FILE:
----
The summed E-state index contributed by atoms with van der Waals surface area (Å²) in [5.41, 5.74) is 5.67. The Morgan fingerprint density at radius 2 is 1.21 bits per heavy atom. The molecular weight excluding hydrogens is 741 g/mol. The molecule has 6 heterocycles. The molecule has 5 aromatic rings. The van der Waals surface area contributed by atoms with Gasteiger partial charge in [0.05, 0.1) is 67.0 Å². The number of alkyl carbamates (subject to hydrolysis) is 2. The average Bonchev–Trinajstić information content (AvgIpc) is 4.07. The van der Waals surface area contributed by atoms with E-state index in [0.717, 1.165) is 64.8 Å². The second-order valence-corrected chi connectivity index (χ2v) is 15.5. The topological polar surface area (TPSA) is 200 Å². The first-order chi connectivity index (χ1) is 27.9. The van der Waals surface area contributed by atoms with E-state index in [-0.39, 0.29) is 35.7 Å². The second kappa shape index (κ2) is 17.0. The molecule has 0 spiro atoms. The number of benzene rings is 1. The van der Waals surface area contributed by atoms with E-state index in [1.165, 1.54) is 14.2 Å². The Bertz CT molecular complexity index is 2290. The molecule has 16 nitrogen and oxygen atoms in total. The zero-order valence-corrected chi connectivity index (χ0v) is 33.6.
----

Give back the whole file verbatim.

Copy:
The summed E-state index contributed by atoms with van der Waals surface area (Å²) in [5.41, 5.74) is 5.67. The Morgan fingerprint density at radius 2 is 1.21 bits per heavy atom. The molecular weight excluding hydrogens is 741 g/mol. The molecule has 6 heterocycles. The molecule has 5 aromatic rings. The van der Waals surface area contributed by atoms with Gasteiger partial charge in [0.05, 0.1) is 67.0 Å². The number of alkyl carbamates (subject to hydrolysis) is 2. The average Bonchev–Trinajstić information content (AvgIpc) is 4.07. The van der Waals surface area contributed by atoms with E-state index in [0.717, 1.165) is 64.8 Å². The second-order valence-corrected chi connectivity index (χ2v) is 15.5. The topological polar surface area (TPSA) is 200 Å². The first-order chi connectivity index (χ1) is 27.9. The van der Waals surface area contributed by atoms with E-state index in [-0.39, 0.29) is 35.7 Å². The second kappa shape index (κ2) is 17.0. The molecule has 0 spiro atoms. The number of benzene rings is 1. The van der Waals surface area contributed by atoms with E-state index in [1.165, 1.54) is 14.2 Å². The Bertz CT molecular complexity index is 2290. The molecule has 16 nitrogen and oxygen atoms in total. The zero-order valence-corrected chi connectivity index (χ0v) is 33.6.